Iraq was producing WMD, has further damaged U.S. leadership of the alliance.
However, in 2002, the Bush Administration took several actions in an attempt to
ensure that the summit would move the alliance towards its own view of mission and
!It led efforts to replace the Defense Capability Initiative of 1999, which
listed 58 capability goals that NATO should obtain, with a “Prague
Capabilities Commitment” (PCC). The PCC lists pledges by member
states to acquire a smaller list of key capabilities: strategic airlift, air-to-
air refueling, precision-guided munitions, secure communications, and
special forces. President Bush called heads of government and asked
them to make specific pledges at Prague to purchase selected capabilities.
2 NATO Communiqué, Paragraph 5, Reykjavik, May 14, 2002.
3 Rumsfeld press conference, Brussels, Dec. 18, 2001.
!At Prague, there was announcement of a NATO Response Force (NRF),
composed of 20,000 men kept in a high-readiness status, for high-
intensity conflict, and able to reach its destination within 7-30 days of a
NATO decision to use it. The NRF would be an “insertion force,” partly
U.S. but mostly European in composition, for rapid movement primarily
against terrorist and WMD threats.
The Prague Capabilities Commitment and the NATO Response Force are closely
related in political terms. The Administration is calling upon allies to spend more on
defense for capabilities to equip the NRF, as well as capabilities for larger, mobile forces
that might follow after the insertion of the NRF. Administration officials described these
two initiatives to the allies as a test of allied will to revitalize NATO. Implicit in these
initiatives is a view that only governments with sharply improved capabilities will play
a role in “coalitions of the willing” against adversaries, and that only such governments
would therefore have an important voice in allied decision-making.
The allies have accepted these two Administration initiatives in general terms,
although with a number of reservations. Some allies, such as Germany, contend that EU-
imposed budget strictures prevent their spending appreciably more on defense. Many also
contend that U.S. restrictions on technology transfer impede the purchase of such items
as precision-guided munitions and ground surveillance radar.
The NRF is now operational and has approximately 18,000 troops. The PCC,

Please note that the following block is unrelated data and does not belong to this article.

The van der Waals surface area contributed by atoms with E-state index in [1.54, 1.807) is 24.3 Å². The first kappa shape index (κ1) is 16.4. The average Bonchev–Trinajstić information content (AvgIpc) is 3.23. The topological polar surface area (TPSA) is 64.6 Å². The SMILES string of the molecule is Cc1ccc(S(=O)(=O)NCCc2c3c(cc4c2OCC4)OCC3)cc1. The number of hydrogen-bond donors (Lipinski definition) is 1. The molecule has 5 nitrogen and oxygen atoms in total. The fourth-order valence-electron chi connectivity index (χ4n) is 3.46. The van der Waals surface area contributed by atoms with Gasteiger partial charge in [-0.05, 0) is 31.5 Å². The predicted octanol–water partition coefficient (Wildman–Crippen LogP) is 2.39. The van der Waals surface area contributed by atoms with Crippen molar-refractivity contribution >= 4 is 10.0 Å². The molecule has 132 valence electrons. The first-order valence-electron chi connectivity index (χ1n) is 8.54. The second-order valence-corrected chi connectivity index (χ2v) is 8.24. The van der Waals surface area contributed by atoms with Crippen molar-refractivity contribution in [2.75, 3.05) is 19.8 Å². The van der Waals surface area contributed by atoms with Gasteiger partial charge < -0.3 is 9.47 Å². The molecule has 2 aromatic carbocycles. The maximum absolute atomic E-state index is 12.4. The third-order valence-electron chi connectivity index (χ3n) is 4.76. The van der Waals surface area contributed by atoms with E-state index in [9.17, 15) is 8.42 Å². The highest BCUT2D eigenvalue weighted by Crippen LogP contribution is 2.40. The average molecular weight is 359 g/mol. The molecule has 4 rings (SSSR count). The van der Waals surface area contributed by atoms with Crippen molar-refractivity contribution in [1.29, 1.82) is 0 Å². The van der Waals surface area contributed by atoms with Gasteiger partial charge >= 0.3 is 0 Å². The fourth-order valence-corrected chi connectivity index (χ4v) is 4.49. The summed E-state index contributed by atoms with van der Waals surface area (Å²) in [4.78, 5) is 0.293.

however, remains a work in progress. There has been some progress in purchasing or
leasing sea lift and even more progress in developing a chemical/biological/radiological
defense battalion. Yet there remain serious shortfalls in aerial refuelers and air lift.
Reforming the NATO Command Structure. The Administration was moved
forward with an initiative to reduce the number of NATO commands and to streamline
the ones that remain. Most controversial was the transformation of SACLANT (Supreme
Allied Command Atlantic, in Norfolk) from a strategic command to a “functional”
command. The Europeans have long desired maintaining the two strategic commands,
one in Europe (SACEUR) and one in the United States, in part as a political symbol of
transatlantic linkage. The Administration wished to modify SACLANT to a command
that would work on conceptual issues, such as developing new doctrines and new forces,
devising experimental training for such forces, and then putting them into the field.
Ultimately, the allies accepted this proposal, and the new command is now operational.
Enlargement of NATO Membership
The alliance viewed enlargement as a secondary issue for the summit. At Prague,
NATO issued invitations for membership to Lithuania, Latvia, Estonia, Slovenia,
Slovakia, Bulgaria, and Romania.
Each candidate had pursued an individual Membership Action Plan (MAP)
since1999 to improve democratic structures and military capabilities and procedures.
Some Administration officials contended that the Baltic states, across the board, had made
the most progress and that Slovakia had made considerable strides in military
improvements. Slovakia’s September 2002 elections returned to power key elements of
an existing reform government. Slovenia had made significant strides in political and
economic structures, but public support for NATO membership had wavered. Bulgaria,
with minimal resources, had embraced key concepts of NATO military procedures, but
it had a government that was increasingly unpopular and was following an uncertain
course of political and economic reform. Corruption also remained endemic there.